Alumnus Hutto remembered for his legacy of support for Troy University

Nancy and Earl Hutto are shown here in TrojanVision's Earl Hutto Studio on the Troy Campus. Mr. Hutto passed away on Monday at the age of 94.

Nancy and Earl Hutto are shown here in TrojanVision's Earl Hutto Studio on the Troy Campus. Mr. Hutto passed away on Monday at the age of 94.

“In the game of life as in any game of ball, play it clean, play it fair or not at all.”

It was that catch-phrase that former broadcaster Earl Hutto used in signing off of his sports broadcasts throughout his career in radio and television. But, for the former eight-term U.S. Congressman it was more than a catch-phrase – it was a way of life.

A TROY alumnus, Hutto passed away at his home on Monday, Dec. 14, surrounded by family. He was 94.

The Midland City, Alabama native served in the Navy before becoming the first member of his family to earn a college degree from then-Troy State Teachers College in 1949. Following his graduation, he went on to teach business courses at Cottonwood High School while also serving as a part-time radio announcer.

A talented broadcaster, Hutto’s career got it starts during his college years in both the TROY press box and the studios of Troy radio station WTBF. Hutto went on to become sports director for WEAR-TV in Pensacola, Florida before moving to WSFA in Montgomery from 1961 to 1963 and WJHG in Panama City, Florida from 1973 to 1079. Hutto also owned Pensacola’s first FM radio station, WPEX.

In 1972, Hutto won a seat in the Florida House of Representatives and, in 1979, was elected to his first of eight terms in the U.S. House of Representatives, representing northwest Florida. In Congress, Hutto earned seats on the Merchant Marine and Fisheries Committee and the Armed Services Committee and later chaired the Coast Guard and Navigations Subcommittee, as well as the Panel on Special Operations Forces. In 1989, he became Chairman of the Readiness Subcommittee, overseeing a $90 billion annual budget.

In 1980, Troy University honored the Congressman with its Alumni of the Year Award and, later in 2005, he received the University’s highest alumni honor, the Distinguished Leadership Award. Hutto was also lifetime member of the Troy University Alumni Association.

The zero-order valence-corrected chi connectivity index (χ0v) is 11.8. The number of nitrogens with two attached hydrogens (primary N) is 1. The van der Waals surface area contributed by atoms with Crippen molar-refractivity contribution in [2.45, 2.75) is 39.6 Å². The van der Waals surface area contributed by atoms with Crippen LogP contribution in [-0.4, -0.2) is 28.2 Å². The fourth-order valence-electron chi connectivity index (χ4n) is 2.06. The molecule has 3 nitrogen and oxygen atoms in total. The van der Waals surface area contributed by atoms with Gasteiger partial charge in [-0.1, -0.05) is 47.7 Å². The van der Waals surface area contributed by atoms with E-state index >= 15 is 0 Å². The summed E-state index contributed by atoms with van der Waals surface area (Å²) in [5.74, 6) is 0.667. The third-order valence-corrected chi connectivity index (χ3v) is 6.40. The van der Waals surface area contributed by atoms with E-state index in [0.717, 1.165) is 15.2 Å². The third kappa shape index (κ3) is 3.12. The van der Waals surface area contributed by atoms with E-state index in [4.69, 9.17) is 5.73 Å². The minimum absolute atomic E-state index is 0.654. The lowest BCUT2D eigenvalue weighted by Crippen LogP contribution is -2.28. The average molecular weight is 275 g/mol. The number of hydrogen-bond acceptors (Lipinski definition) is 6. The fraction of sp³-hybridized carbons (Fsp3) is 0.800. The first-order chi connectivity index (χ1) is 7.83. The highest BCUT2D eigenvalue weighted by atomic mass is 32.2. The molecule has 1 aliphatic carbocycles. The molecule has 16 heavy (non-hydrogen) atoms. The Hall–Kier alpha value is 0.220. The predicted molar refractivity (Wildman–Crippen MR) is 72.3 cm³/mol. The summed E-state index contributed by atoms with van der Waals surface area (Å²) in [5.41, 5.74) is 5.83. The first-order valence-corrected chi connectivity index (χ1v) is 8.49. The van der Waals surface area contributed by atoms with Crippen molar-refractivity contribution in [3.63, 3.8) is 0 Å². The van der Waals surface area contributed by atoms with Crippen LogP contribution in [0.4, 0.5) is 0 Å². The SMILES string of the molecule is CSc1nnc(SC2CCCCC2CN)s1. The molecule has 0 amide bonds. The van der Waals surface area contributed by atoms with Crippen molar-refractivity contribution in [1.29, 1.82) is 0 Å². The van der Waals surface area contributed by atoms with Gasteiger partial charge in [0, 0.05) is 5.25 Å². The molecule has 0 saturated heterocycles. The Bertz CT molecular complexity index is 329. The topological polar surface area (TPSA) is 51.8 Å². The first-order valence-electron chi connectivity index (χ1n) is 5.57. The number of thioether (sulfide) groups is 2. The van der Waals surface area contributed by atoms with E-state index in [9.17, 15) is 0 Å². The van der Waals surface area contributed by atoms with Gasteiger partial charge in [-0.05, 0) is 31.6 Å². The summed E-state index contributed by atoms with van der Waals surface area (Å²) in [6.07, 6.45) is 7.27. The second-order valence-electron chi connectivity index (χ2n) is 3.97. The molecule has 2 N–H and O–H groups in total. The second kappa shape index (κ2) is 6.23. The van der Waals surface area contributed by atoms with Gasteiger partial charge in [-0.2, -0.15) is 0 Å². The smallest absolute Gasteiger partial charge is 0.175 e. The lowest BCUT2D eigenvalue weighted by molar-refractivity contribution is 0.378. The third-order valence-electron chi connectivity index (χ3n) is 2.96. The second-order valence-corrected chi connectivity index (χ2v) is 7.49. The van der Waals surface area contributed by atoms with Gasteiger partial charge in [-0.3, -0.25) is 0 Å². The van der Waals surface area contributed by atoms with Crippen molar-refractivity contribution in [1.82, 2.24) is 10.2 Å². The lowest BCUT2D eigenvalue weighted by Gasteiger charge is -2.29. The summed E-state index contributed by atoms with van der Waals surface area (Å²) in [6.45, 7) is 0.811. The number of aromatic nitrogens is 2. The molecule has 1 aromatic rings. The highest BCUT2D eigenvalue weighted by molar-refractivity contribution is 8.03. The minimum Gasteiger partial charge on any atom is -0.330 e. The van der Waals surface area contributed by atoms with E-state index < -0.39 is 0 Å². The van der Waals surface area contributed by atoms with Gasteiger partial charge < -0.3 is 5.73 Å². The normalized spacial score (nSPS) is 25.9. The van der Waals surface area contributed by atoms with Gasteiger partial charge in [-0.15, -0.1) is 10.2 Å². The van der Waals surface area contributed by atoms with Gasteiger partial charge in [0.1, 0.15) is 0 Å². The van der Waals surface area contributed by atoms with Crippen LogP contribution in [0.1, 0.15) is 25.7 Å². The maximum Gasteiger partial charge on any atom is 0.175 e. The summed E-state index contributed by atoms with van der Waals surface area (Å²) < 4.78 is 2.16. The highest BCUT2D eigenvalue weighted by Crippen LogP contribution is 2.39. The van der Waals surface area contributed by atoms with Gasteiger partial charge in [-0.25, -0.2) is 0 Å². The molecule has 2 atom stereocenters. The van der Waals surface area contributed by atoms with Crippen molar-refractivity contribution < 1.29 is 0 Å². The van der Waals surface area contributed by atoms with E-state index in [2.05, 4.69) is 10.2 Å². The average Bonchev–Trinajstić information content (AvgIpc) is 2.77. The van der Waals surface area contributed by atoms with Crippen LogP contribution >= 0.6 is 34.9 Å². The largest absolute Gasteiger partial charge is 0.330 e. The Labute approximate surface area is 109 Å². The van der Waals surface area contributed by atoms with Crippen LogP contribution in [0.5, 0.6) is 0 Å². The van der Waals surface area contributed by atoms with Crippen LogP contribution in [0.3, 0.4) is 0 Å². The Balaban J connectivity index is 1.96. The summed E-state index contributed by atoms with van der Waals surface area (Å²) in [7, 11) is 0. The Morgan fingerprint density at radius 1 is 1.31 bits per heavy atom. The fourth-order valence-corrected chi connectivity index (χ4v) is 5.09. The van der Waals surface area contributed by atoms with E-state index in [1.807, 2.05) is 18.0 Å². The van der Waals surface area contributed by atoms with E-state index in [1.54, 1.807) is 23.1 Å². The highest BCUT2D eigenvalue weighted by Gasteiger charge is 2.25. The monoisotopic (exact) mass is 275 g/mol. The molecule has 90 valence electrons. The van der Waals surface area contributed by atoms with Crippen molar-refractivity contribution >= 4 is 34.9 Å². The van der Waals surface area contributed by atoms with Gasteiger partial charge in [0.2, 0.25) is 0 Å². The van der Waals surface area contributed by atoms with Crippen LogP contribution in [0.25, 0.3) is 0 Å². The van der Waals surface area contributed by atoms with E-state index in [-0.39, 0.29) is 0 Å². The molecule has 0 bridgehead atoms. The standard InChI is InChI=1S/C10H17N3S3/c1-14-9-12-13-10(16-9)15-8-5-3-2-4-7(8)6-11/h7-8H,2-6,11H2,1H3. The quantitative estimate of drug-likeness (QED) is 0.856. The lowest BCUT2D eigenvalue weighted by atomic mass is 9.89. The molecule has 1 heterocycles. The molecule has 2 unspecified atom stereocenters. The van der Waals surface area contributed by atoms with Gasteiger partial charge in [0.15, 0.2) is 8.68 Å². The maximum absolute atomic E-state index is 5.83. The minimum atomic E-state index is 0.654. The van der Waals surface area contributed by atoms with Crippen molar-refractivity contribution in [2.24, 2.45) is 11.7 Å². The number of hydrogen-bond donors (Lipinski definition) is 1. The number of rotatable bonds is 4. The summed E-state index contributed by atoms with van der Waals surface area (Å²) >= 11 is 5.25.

“Troy University is saddened to learn of the death of Congressman Earl Hutto. He was a part of what Tom Brokaw famously termed ‘The Greatest Generation’ – a generation that not only saved this great nation but also built it into what has been characterized as the greatest nation in the history of the world,” said Dr. Jack Hawkins, Jr. “He was a dedicated public servant and a model TROY alumnus, whose legacy of support will continue to impact TROY students for years to come. Congressman Hutto will be greatly missed, and his family is in our thoughts and prayers.”

In 2018, Hutto and his wife Nancy donated $100,000 to TROY, paving the way for the renovation of TROY TrojanVision studio, located in Wallace Hall on the Troy Campus. The new Earl Hutto Studio was unveiled during a ceremony in November 2018, with University officials and the Hutto family participating.

“Congressman Hutto’s service to and generous support of Troy University went to the very heart of our mission of serving students,” said Maj. Gen. Walter Givhan, (USAF, ret.), Senior Vice Chancellor for Advancement and Economic Development. “His family’s generous gift helped provide a state-of-the-art studio where our broadcast journalism students gain valuable hands-on, practical experience as a part of their TROY degree. He was a true Trojan, through and through.”

Kyle Bozeman, TROY’s TV Manager, said the Hutto family’s generosity made possible the technological upgrades that helps prepare TROY students for successful careers in the field of broadcasting.

“When I met Earl and Nancy Hutto, I was really impressed and touched by their sincerity and thoughtfulness in thinking of us,” Bozeman said. “We’re very proud of our technologically advanced and up to date facilities, but we’re even more proud to be able to offer these facilities to our students without depending on tuition dollars or state allocations to pay for them. It’s the generous financial support of people like the Hutto family that makes that possible.”

Hutto was preceded in death by his parents, Lemmie and Ellie Hutto; sister Merle Hutto Blacksher; and brother Rex Hutto. He is survived by his wife Nancy; daughters Lori Hutto and Amy Hutto Stubblefield and her husband Marty; granddaughters Abbie and Sarah Grace Stubblefield; and granddaughter Ellie Stubblefield Escobar, her husband George, and a great-grandchild expected in May of 2021.

Funeral services will be held at 2 p.m. on Saturday, Dec. 19 at First Baptist Church, 500 N. Palafox Street in Pensacola. The family will receive friends afterward at the church.

Dedication ceremony for TrojanVision’s Earl Hutto Studio on the Troy Campus in November 2018.